As the Supreme Court takes up a key case this term in Schuette v. Coalition to Defend Affirmative Action, a conservative bench once again threatens to undermine effective affirmative action policies at Yale and across America.

Discussions about race as an admissions factor have always been controversial at Yale. But unfortunately too much of the debate has focused on how affirmative action can reorient our society after centuries of systemic injustices — as if we can somehow erase our history of enslaving African-Americans and discriminating against other races simply by accepting more minorities to the University in 2013.

To be sure, such inequalities still exist and should not be ignored. But theories of cross-generational retribution miss the key benefit of a strong affirmative action policy at Yale: diversity. The University has a compelling interest in protecting our demographic-conscious admission policy because of the robust diversity such admissions flexibilities provide — a logic backed up by 35 years of Supreme Court jurisprudence.

Certainly, students have good reason to be skeptical of using demographics as a factor in admissions. In fact, Yale has historically abused admissions standards to exclude certain populations from campus.

Until 1870, Yale College used demographic-conscious admissions policies to exclude African-Americans altogether, breaking that tradition only when Edward Bouchet became the first black man to enroll. Yale similarly excluded women until 1969. And low-income students were largely ignored until the recent Levin-era financial aid reforms.

In short, Yale admissions had traditionally used demographic manipulation to decrease — not increase — diversity at Yale. The admissions office actively strove to keep its student body white, male, Christian and upper-class, completely at odds with the demographic realities of America as a whole.

As a poignant example of such a negative use of demographic-conscious decision-making, Yale instituted unofficial quotas before 1960 on Jewish students to limit its Jewish student population to around 10 percent, in line with the anti-Semitic mores of the time.

But as the Yale Admissions Office began to lift those policies discouraging or outright refusing admission to certain races, genders, and socioeconomic backgrounds, the University marched progressively toward a more diverse student body.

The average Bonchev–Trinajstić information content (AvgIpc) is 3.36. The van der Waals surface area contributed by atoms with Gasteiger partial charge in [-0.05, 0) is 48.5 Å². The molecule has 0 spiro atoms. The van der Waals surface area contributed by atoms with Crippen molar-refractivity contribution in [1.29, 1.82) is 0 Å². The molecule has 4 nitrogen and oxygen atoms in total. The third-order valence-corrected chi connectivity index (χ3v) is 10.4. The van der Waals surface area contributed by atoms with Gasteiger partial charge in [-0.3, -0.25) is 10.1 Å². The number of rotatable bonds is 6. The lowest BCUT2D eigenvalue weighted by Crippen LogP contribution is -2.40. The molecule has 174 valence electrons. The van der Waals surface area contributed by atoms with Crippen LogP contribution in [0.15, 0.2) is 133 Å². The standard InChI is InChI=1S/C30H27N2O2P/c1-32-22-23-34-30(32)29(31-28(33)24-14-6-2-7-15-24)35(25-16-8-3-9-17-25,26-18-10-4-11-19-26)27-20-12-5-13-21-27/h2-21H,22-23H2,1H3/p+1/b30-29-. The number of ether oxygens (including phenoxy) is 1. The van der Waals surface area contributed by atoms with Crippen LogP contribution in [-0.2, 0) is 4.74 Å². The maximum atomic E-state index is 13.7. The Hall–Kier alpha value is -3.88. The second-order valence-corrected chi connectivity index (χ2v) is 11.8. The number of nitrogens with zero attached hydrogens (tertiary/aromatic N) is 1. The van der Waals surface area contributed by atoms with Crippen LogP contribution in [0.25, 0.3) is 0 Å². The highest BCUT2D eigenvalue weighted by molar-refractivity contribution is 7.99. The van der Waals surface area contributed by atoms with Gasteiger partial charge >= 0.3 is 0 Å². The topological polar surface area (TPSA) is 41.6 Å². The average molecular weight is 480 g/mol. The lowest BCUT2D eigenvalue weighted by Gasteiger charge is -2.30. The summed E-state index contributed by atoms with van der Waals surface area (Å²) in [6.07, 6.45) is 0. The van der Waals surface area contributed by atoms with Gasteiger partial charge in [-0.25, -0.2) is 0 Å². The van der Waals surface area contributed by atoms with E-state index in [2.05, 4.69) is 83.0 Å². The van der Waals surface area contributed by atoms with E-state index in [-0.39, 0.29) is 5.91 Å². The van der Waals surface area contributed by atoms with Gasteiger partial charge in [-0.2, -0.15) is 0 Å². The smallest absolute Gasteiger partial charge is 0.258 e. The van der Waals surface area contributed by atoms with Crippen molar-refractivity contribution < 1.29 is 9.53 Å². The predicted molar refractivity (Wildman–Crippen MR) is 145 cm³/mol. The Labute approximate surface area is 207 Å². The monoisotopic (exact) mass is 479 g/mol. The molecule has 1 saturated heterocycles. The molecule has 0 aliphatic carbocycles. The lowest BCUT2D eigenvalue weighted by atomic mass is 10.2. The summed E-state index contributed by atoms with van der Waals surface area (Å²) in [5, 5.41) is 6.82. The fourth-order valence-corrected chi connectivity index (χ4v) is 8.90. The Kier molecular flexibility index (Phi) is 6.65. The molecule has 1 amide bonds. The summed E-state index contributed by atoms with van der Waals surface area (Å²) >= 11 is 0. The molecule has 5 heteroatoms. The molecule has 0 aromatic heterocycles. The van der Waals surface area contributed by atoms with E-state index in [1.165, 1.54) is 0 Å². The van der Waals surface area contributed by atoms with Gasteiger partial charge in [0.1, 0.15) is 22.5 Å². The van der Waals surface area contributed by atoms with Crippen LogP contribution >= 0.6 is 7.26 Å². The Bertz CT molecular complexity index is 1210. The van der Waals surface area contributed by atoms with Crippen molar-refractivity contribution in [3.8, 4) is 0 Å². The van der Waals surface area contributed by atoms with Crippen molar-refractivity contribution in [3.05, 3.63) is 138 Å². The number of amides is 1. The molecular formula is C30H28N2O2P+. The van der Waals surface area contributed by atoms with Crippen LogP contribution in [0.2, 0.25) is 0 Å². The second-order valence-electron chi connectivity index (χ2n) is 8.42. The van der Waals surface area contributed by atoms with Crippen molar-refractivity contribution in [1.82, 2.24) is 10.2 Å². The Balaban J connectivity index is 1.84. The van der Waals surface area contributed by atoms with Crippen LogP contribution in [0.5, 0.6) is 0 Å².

In fact, with Yale’s modern commitment to diversity sprawled across nearly every piece of Yale literature, the Admissions Office has flipped the demographic-conscious admissions script on its head, showing that these policies do not have to be a force for exclusion. Instead of using demographics to whitewash the student body, we have instead allowed ourselves the opportunity to use applicants’ cultural backgrounds as a tool to create a Yale more reflective of America.

Through the lens of manufacturing diversity, then, affirmative action makes much more sense, as few will openly criticize the benefits of a diverse Yale. “Identity, culture, faith and politics inspire a constellation of vibrant communities,” Yale’s admissions website proclaims. Yet the natural pushback against affirmative action has always been that race-conscious standards have blocked the most qualified candidates from gaining admission to Yale in order to make room for under-qualified, underrepresented minorities.

But such thinking relies on a troubling assumption: that Yale should measure all applicants on the same one-dimensional scale of merit — when in fact our measure of merit often skews toward a certain demographic. In the public eye, we set up hoops in the exact shape of upper-class straight white men and then applaud them when they are able to jump through them. Affirmative action allows the Yale Admissions Office additional flexibilities to recognize the nuances of unique challenges — a hedge against the urge to judge applicants on the basis of test scores and number of LinkedIn connections alone.

No doubt, Yale still has work to do to make its student body more representative of the country as a whole. Barring internationals, the proportion of African-American enrolment, 6 percent, lags behind the national population of 13 percent; Hispanics are similarly underrepresented, 9 percent against a national 16 percent; and Yale still draws 44 percent of its student body from those select few wealthy enough to afford a Yale education without any financial help.

Yet despite these shortcomings, we have consistently progressed toward a more inclusive, diverse Yale. A Supreme Court ruling undermining affirmative action would only reverse that trend.

Tyler Blackmon is a sophomore in Jonathan Edwards College. Contact him at